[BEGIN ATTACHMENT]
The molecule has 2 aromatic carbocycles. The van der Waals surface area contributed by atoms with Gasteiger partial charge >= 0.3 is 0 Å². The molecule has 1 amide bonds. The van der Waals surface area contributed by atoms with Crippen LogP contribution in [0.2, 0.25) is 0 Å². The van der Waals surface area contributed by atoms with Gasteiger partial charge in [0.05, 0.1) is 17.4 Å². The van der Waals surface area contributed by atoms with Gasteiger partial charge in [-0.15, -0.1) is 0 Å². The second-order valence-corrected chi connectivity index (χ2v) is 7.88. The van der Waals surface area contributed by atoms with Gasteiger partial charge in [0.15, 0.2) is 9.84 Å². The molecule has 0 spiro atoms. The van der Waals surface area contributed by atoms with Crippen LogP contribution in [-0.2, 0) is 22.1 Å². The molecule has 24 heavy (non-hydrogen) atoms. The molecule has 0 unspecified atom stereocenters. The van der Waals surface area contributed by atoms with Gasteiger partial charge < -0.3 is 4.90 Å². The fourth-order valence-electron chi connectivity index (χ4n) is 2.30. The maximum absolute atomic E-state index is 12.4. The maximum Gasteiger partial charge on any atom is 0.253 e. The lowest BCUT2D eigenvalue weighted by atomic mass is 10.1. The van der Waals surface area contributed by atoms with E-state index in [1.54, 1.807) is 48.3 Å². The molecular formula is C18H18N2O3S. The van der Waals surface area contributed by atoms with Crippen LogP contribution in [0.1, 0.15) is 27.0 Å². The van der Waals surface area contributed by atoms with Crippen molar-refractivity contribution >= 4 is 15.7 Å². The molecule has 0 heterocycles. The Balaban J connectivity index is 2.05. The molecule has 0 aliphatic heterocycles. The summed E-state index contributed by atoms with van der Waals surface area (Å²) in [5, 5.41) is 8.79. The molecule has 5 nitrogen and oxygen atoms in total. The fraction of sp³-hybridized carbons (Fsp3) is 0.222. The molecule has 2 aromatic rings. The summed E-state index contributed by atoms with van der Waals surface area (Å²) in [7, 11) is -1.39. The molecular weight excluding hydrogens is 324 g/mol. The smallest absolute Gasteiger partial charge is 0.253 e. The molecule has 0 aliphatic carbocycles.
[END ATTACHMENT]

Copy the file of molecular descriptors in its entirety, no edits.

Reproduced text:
The molecule has 2 aromatic carbocycles. The van der Waals surface area contributed by atoms with Gasteiger partial charge >= 0.3 is 0 Å². The molecule has 1 amide bonds. The van der Waals surface area contributed by atoms with Crippen LogP contribution in [0.2, 0.25) is 0 Å². The van der Waals surface area contributed by atoms with Gasteiger partial charge in [0.05, 0.1) is 17.4 Å². The van der Waals surface area contributed by atoms with Gasteiger partial charge in [-0.15, -0.1) is 0 Å². The second-order valence-corrected chi connectivity index (χ2v) is 7.88. The van der Waals surface area contributed by atoms with Gasteiger partial charge in [0.15, 0.2) is 9.84 Å². The molecule has 0 spiro atoms. The van der Waals surface area contributed by atoms with Crippen LogP contribution in [-0.2, 0) is 22.1 Å². The molecule has 24 heavy (non-hydrogen) atoms. The molecule has 0 unspecified atom stereocenters. The van der Waals surface area contributed by atoms with Gasteiger partial charge < -0.3 is 4.90 Å². The fourth-order valence-electron chi connectivity index (χ4n) is 2.30. The maximum absolute atomic E-state index is 12.4. The maximum Gasteiger partial charge on any atom is 0.253 e. The lowest BCUT2D eigenvalue weighted by atomic mass is 10.1. The van der Waals surface area contributed by atoms with E-state index in [1.54, 1.807) is 48.3 Å². The molecular formula is C18H18N2O3S. The van der Waals surface area contributed by atoms with Crippen LogP contribution in [0.1, 0.15) is 27.0 Å². The van der Waals surface area contributed by atoms with Crippen molar-refractivity contribution >= 4 is 15.7 Å². The molecule has 0 heterocycles. The Balaban J connectivity index is 2.05. The molecule has 0 aliphatic heterocycles. The summed E-state index contributed by atoms with van der Waals surface area (Å²) in [5, 5.41) is 8.79. The molecule has 5 nitrogen and oxygen atoms in total. The fraction of sp³-hybridized carbons (Fsp3) is 0.222. The molecule has 2 aromatic rings. The summed E-state index contributed by atoms with van der Waals surface area (Å²) in [7, 11) is -1.39. The molecular weight excluding hydrogens is 324 g/mol. The smallest absolute Gasteiger partial charge is 0.253 e. The molecule has 0 aliphatic carbocycles.